WHILE the club’s future hung in the balance off the field, on it things couldn’t realistically have gone much better for Long Melford.
A first Suffolk Senior Cup final appearance in seven years and a top 10 finish (ninth) in the Ridgeons League First Division for only the second time in their history was just what the doctor ordered.
It was a season that manager Jason Maher will never forget for the right reasons, even though it came perilously close to being the club’s last due to being struck off by Companies House due to unreceived accounts and tax returns.
The club eventually resolved matters with the authority but only after teetering on the edge of extinction. And in adversity the Villagers somehow found strength with an upturn in league form that should see their top 10 finish result in a place in next season’s FA Cup.
“Off the field matters were a distraction,” admitted manager Jason Maher of his first full campaign at the helm at Stoneylands. “It was difficult but it helped to galvanise us.
“The lads we had had such a good spirit, there were no prima donnas and they worked so hard.
“I look back on the season with a lot of pride. We said at the beginning of the season that we wanted a top 10 finish and to get to the final of the Suffolk Senior Cup.
“Those were the targets we set ourselves as we were never going to win the league, that would have been crazy.
“As the season panned out we did well in the Suffolk Senior Cup, taking it round by round, and I was immensely proud of the players when we reached the final. It was a great day for them to play at Portman Road and a fitting reward for all the work they had put in at the club.”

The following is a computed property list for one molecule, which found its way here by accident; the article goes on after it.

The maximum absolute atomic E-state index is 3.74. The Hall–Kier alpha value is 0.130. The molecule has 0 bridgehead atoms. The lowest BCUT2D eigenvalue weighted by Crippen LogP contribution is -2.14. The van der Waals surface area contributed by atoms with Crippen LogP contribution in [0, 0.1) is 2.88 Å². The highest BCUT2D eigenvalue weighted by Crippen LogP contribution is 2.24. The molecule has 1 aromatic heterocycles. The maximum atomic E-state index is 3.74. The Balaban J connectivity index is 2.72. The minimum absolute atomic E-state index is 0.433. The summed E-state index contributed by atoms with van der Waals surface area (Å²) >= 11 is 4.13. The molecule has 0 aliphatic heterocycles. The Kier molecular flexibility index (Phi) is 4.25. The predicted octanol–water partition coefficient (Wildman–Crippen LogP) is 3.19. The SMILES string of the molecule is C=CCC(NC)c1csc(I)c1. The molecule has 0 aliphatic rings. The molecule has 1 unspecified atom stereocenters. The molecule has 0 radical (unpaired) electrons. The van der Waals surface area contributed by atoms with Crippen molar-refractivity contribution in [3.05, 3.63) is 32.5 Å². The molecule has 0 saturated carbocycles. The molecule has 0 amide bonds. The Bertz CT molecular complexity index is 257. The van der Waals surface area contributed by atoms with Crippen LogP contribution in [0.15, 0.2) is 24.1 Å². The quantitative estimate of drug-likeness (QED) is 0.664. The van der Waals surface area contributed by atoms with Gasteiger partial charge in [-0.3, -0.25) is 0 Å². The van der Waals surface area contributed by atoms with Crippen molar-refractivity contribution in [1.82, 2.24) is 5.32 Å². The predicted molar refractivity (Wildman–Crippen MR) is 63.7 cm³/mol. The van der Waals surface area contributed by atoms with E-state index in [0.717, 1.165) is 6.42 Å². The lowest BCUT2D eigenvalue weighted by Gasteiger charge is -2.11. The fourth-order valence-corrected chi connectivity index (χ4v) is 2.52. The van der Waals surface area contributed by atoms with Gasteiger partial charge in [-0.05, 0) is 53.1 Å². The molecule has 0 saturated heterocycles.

Jamie Williams’ superb control and angled strike three minutes after the interval at Ipswich Town’s ground gave the Villagers a dream lead against overwhelming favourites Whitton United on May 2.
But the brave Melford side’s defence was finally breached after 66 minutes when Chris Williams struck, despite strong appeals for handball.
A cruel ending then unfolded when, with extra-time looming, a skiddy surface facilitated Whitton’s Alan Mills’ speculative effort to beat the dive of Paul Wood at his near post, spelling heartache for Melford.
Maher said: “They got a little lucky as we played really well and there was not a lot in the game.
“I watched the DVD of it last week and it was such a great occasion and I will never forget Jamie Williams’ goal or that feeling of reaching the final after beating Felixstowe United (at Hadleigh United) – no-one can ever take that away.”
After a promising start in the league, winning two of their first three opening games, injuries hit home with a run of six consecutive defeats, including early exits in the FA Cup (at Wroxham) and FA Vase (at Thetford Town).
Their season looked to be on the brink of collapse, but one man knew it was only a temporary blip.
Maher said: “Early on we picked up a few injuries and had to keep reshuffling around the back four and didn’t have Dann Cann, our talismanic striker available, and I knew once we got a settled side we would do alright.”
There was another barren run through November with five straight defeats, but the Suffolk Senior Cup run coincided with an upturn in league form with the Villagers’ using home comforts as the catalyst for a rise up the table after Christmas.
With problems off the field coming to light, the side turned in four straight wins from the 3-2 home success over Stowmarket Town on March 28 to the 4-0 away win at neighbours Cornard United on April 9.
Maher added: “Playing 4-3-3 after Dan Grindrod got injured – as we had no right winger – worked really well for us and our home record became one of the best in the league, and hopefully that is something we can build on next season and we can add one or two.”